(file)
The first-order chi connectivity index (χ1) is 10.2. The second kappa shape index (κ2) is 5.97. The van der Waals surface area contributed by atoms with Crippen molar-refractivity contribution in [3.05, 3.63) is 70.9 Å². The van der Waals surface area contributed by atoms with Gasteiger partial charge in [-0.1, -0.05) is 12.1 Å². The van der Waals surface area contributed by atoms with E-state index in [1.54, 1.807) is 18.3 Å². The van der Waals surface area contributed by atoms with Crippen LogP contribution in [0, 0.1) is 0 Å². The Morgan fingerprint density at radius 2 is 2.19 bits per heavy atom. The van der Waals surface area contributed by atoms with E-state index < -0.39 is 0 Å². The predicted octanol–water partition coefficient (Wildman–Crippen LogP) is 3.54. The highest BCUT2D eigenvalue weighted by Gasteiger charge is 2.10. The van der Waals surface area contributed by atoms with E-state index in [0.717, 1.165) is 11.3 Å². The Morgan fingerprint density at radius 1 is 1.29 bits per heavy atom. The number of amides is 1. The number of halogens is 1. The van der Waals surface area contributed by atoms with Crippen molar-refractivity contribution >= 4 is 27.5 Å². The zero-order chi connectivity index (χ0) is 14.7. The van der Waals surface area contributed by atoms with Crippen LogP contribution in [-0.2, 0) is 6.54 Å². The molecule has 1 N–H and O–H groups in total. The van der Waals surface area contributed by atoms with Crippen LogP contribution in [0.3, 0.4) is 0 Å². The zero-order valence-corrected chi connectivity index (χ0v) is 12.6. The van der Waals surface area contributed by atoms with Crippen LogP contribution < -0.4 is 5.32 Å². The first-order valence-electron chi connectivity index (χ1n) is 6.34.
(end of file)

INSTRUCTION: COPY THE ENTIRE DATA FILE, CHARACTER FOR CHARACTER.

The first-order chi connectivity index (χ1) is 10.2. The second kappa shape index (κ2) is 5.97. The van der Waals surface area contributed by atoms with Crippen molar-refractivity contribution in [3.05, 3.63) is 70.9 Å². The van der Waals surface area contributed by atoms with Gasteiger partial charge in [-0.1, -0.05) is 12.1 Å². The van der Waals surface area contributed by atoms with E-state index in [1.54, 1.807) is 18.3 Å². The van der Waals surface area contributed by atoms with Crippen LogP contribution in [0, 0.1) is 0 Å². The Morgan fingerprint density at radius 2 is 2.19 bits per heavy atom. The van der Waals surface area contributed by atoms with E-state index < -0.39 is 0 Å². The predicted octanol–water partition coefficient (Wildman–Crippen LogP) is 3.54. The highest BCUT2D eigenvalue weighted by Gasteiger charge is 2.10. The van der Waals surface area contributed by atoms with E-state index in [0.717, 1.165) is 11.3 Å². The Morgan fingerprint density at radius 1 is 1.29 bits per heavy atom. The number of amides is 1. The number of halogens is 1. The van der Waals surface area contributed by atoms with Crippen molar-refractivity contribution >= 4 is 27.5 Å². The zero-order chi connectivity index (χ0) is 14.7. The van der Waals surface area contributed by atoms with Crippen LogP contribution in [-0.2, 0) is 6.54 Å². The molecule has 1 N–H and O–H groups in total. The van der Waals surface area contributed by atoms with Crippen LogP contribution in [0.3, 0.4) is 0 Å². The zero-order valence-corrected chi connectivity index (χ0v) is 12.6. The van der Waals surface area contributed by atoms with Crippen LogP contribution < -0.4 is 5.32 Å². The first-order valence-electron chi connectivity index (χ1n) is 6.34.